A £1m project to digitise BT’s historical photos and documents from the past 165 years launched today.
BT has teamed up with Coventry University and The National Archives to create a searchable digital resource of almost half a million photographs, reports and items of correspondence preserved by BT since 1846.
The project has been funded by Jisc, which provides digital services for UK education and research, and the collection will be freely available to the public under a Creative Commons licence to encourage sharing and the use of the material in school curricula and for research.
Professor Neil Forbes, director of research at Coventry University, said: “It is a great pleasure to be able to launch the BT digital archives. Teams of experts from across the partners involved have worked together to produce an extraordinarily rich and important online archive. It’s a magnificent achievement.”
Users anywhere in the world can explore 50 terabytes worth of images and documents detailing how Britain laid the foundations for global telecommunications, including the first telephone exchange in 1879 and the Queen making the first automatic long distance telephone call in the 1950s.
The archive is recognised by UNESCO and Arts Council England as being of international importance.
David Hay, head of heritage at BT Group, said: “BT’s archive documents over a century of the achievements of British telecommunications engineers and scientists in pushing the boundaries of communications technology.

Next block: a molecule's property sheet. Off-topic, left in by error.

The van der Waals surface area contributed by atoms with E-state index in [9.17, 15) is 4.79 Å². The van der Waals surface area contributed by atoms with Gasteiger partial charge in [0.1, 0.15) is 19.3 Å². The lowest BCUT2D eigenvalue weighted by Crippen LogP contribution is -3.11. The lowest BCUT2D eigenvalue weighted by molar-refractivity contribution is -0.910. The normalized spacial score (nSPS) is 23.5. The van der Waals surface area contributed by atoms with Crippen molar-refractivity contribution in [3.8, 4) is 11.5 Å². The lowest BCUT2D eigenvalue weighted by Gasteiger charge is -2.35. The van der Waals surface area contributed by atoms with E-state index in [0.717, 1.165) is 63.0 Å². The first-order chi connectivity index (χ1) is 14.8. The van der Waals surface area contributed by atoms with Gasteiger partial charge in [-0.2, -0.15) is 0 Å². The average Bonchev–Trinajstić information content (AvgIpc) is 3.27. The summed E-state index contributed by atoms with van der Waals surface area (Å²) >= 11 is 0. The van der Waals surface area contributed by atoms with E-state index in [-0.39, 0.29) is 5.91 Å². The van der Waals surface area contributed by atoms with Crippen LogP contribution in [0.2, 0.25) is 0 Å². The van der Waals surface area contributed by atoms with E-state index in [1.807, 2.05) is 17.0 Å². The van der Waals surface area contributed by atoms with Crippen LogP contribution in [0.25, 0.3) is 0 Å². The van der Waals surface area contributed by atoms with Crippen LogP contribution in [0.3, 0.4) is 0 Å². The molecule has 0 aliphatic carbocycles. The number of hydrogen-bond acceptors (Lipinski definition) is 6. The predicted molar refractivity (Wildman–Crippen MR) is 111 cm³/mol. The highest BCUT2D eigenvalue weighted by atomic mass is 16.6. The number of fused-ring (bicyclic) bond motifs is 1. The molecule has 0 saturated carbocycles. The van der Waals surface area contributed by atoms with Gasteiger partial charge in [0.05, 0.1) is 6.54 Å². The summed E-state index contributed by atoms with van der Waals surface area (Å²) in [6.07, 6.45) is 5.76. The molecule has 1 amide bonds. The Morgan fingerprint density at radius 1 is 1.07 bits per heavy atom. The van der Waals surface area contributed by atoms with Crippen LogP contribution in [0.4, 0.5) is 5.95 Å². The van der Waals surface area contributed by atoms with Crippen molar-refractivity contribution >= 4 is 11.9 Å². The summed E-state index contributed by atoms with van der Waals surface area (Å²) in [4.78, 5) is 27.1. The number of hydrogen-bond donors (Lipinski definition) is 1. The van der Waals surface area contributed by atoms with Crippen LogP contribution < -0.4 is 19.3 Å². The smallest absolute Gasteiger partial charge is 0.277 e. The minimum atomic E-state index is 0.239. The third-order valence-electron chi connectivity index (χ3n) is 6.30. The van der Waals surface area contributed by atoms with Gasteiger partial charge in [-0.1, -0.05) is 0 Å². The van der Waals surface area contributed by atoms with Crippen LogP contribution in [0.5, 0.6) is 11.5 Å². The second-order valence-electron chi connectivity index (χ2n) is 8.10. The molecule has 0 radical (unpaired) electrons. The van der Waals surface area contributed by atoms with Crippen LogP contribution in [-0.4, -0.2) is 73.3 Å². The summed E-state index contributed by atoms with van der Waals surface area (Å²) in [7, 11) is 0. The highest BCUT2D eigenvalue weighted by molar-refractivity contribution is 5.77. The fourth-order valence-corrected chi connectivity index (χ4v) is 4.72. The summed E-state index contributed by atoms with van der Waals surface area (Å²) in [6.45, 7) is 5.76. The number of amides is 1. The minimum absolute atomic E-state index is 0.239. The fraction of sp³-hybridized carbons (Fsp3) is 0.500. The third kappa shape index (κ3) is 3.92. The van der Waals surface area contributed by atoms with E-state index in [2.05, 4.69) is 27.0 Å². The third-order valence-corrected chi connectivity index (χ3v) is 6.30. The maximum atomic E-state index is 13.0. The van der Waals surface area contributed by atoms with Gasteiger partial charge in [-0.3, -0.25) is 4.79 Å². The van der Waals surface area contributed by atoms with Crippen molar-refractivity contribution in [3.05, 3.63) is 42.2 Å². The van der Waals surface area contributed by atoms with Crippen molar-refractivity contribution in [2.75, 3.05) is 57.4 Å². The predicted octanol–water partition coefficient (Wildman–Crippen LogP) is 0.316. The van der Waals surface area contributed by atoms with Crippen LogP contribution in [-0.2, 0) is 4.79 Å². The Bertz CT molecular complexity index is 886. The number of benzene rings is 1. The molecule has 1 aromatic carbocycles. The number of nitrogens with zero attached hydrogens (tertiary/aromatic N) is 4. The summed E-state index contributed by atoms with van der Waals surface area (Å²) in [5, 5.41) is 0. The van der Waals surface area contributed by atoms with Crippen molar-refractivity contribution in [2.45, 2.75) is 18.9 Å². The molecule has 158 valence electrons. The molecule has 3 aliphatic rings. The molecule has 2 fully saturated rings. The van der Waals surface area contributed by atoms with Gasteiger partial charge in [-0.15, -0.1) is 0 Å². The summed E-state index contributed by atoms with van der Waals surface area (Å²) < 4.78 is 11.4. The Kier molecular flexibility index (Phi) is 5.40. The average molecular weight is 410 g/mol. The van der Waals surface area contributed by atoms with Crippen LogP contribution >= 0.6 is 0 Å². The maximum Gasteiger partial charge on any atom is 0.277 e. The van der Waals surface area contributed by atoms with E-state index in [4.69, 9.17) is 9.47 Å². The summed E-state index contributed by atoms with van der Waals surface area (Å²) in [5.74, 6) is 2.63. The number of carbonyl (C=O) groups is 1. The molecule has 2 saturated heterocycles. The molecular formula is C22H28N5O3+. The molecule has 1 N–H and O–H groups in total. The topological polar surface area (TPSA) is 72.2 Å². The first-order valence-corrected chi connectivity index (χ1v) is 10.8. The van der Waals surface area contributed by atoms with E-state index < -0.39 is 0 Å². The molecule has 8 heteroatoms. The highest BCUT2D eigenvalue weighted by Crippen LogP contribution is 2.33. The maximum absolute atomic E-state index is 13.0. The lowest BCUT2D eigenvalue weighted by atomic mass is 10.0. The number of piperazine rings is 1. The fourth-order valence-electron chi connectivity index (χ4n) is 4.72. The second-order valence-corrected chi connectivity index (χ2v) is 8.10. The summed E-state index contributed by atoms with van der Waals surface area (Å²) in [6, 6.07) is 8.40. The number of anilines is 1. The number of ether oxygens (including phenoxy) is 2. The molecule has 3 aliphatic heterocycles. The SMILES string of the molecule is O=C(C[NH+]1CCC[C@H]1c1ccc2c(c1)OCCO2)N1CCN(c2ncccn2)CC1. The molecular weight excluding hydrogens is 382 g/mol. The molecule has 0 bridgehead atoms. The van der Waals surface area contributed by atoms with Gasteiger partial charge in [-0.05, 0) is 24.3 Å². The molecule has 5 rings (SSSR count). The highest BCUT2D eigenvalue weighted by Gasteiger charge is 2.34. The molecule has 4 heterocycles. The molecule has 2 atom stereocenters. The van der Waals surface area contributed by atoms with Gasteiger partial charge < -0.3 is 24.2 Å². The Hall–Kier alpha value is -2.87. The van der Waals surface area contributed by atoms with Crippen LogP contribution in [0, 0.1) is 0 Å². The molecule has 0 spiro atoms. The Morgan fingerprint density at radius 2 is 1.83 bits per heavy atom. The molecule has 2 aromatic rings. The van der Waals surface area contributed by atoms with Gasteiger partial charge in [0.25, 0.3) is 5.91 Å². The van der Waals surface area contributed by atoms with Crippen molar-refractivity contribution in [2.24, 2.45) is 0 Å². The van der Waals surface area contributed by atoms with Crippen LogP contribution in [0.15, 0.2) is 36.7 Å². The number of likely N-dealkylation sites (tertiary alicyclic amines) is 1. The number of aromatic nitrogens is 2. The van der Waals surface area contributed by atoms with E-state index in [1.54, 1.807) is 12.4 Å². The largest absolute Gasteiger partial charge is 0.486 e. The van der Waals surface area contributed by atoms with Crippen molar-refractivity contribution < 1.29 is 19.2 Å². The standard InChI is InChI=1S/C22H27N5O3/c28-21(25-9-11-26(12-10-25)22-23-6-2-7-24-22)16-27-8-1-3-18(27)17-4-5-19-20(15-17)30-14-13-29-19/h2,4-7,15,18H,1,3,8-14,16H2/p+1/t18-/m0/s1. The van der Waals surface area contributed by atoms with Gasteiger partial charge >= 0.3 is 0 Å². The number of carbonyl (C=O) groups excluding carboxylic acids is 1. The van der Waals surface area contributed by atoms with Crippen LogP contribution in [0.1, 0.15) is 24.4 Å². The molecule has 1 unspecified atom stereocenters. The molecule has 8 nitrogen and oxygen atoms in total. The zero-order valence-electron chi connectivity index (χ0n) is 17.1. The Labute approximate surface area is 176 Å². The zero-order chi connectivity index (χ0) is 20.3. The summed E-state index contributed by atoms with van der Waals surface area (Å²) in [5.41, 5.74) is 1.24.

“I’m constantly fascinated by the photographs and documents in the archive; it’s fantastic that the public can now enjoy it so easily, using our technology and networks.”
Chris Mumby, head of commercial delivery at The National Archives, said: “Our renowned expertise in creating and preserving digitised records ensures that this important collection is accessible to more people now and in the future.”
Paola Marchionni, programme manager, Jisc said: “We’re very proud at Jisc to have funded the digitisation of this internationally recognised archive. The strength of this project lies in a partnership that goes beyond the higher education sector and which has made openly available hundreds and thousands of digital resources for just anybody to enjoy.
“At the same time, the academic team has produced fascinating case studies which show how digitised archival material can be used to explore new avenues both in research and teaching in a wide range of subjects, from design to linguistic and cultural studies.”
Browse the BT Digital Archives here.